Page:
To be clear, “Godfather of EdTech” is a perjorative.
It’s threads/comments like these that make me think that using Micropub clients like Quill that allow quick and easy posting on one’s own website are so powerful. Sadly, even in a domains-centric world in which people do have their own “thought spaces“, the ease-of-use of tools like Twitter are still winning out. I suspect it’s the result of people not knowing about alternate means of quickly writing out these ideas and syndicating them to services like Twitter for additional distribution while still owning them on spaces they own and control.
I know that Greg McVerry, Aaron Davis, and I (among others) often use our websites/commonplace books for quick posts (and sometimes syndicate them to Twitter for others’ sake). We then later come back to them (and the resultant comments) and turn them into more fully fleshed out thoughts and create longer essays, articles, or blogposts like Jessica Chretien eventually did on her own website.
I wonder if it wasn’t for the nearness of time and the interaction she got from Twitter if Jessica would have otherwise eventually searched her Twitter feed and then later compiled the post she ultimately did? It’s examples like this and the prompts I have from my own website and notifications via Webmention from Twitter through Brid.gy that make me thing even more strongly that scholars really need to own even their “less formal” ideas. It’s oftentimes the small little ideas that later become linked into larger ideas that end up making bigger impacts. Sometimes the problem becomes having easy access to these little ideas.
All this is even more interesting within the frame of Jessica’s discussion of students being actively involved in their own learning. If one can collect/aggregate all their references, reading, bookmarks, comments, replies, less formal ideas, etc. on their own site where they’re easily accessed and searched, then the synthesis of them into something larger makes the learning more directly apparent.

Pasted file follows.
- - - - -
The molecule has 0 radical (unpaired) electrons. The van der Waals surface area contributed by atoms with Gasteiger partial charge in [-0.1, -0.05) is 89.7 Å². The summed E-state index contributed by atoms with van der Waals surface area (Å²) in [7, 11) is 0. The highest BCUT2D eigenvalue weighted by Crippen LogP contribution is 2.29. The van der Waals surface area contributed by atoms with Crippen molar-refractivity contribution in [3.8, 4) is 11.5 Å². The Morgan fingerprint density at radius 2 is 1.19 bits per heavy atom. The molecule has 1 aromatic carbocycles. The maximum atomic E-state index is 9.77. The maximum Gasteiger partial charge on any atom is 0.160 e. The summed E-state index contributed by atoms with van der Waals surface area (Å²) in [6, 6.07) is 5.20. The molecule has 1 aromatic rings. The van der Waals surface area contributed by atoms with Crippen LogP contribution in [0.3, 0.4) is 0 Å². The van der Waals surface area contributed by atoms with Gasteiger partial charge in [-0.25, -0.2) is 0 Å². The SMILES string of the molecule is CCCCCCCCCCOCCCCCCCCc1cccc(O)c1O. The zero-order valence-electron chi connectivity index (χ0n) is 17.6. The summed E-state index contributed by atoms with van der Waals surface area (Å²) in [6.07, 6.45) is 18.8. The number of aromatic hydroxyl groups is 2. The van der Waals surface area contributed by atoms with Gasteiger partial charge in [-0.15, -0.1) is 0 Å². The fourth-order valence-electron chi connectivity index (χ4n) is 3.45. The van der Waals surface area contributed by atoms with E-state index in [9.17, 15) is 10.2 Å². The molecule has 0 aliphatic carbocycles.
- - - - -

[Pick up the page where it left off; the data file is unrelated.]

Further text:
I ran across this paper via the. In general they studied GitHub as a learning community and the social support of people’s friends on the platform as they worked on learning new programming languages.
I think there might be some interesting takeaways for people looking at collective learning and online pedagogies as well as for communities like the IndieWeb which are trying to not only build new technologies, but help to get them into others’ hands by teaching and disseminating some generally tough technical knowledge. (In this respect, the referenced Human Current podcast episode may be a worthwhile overview.)
I had almost forgotten that it was not so long ago that I’d outlined how I use Hypothesis to own my own highlights and annotations on my website. For the benefit of those in Dr. McVerry’s EDU522 course, I’ve included a link to it here.
For those who would like to see some examples you can find several below:
Specific stand-alone highlight posts
Specific stand-alone annotation posts
Other posts (typically reads) which I’ve highlighted and/or otherwise annotated things
I created the stand-alone posts using customized post kinds using some custom code for the Post Kinds Plugin.
I’ll begin tagging some of these pieces with the tag “backstage” for with how I’ve built or done certain things. You can subscribe to these future posts by adding
/feed/ to the end of the URL for this tag archive.
To some extent my IndieWeb Collection/Research page has a lot of these “backstage” type posts for those who are interested. As part of the IndieWeb community, I’ve been documenting how and what I’ve been doing on my site for a while, hopefully these backstage posts will help other educators follow in my path without need to blaze as much of it anew for themselves.
Backstage posts are in actuality a very IndieWeb thing:
As we discover new ways to do things, we can document the crap out of them. —IndieWeb.org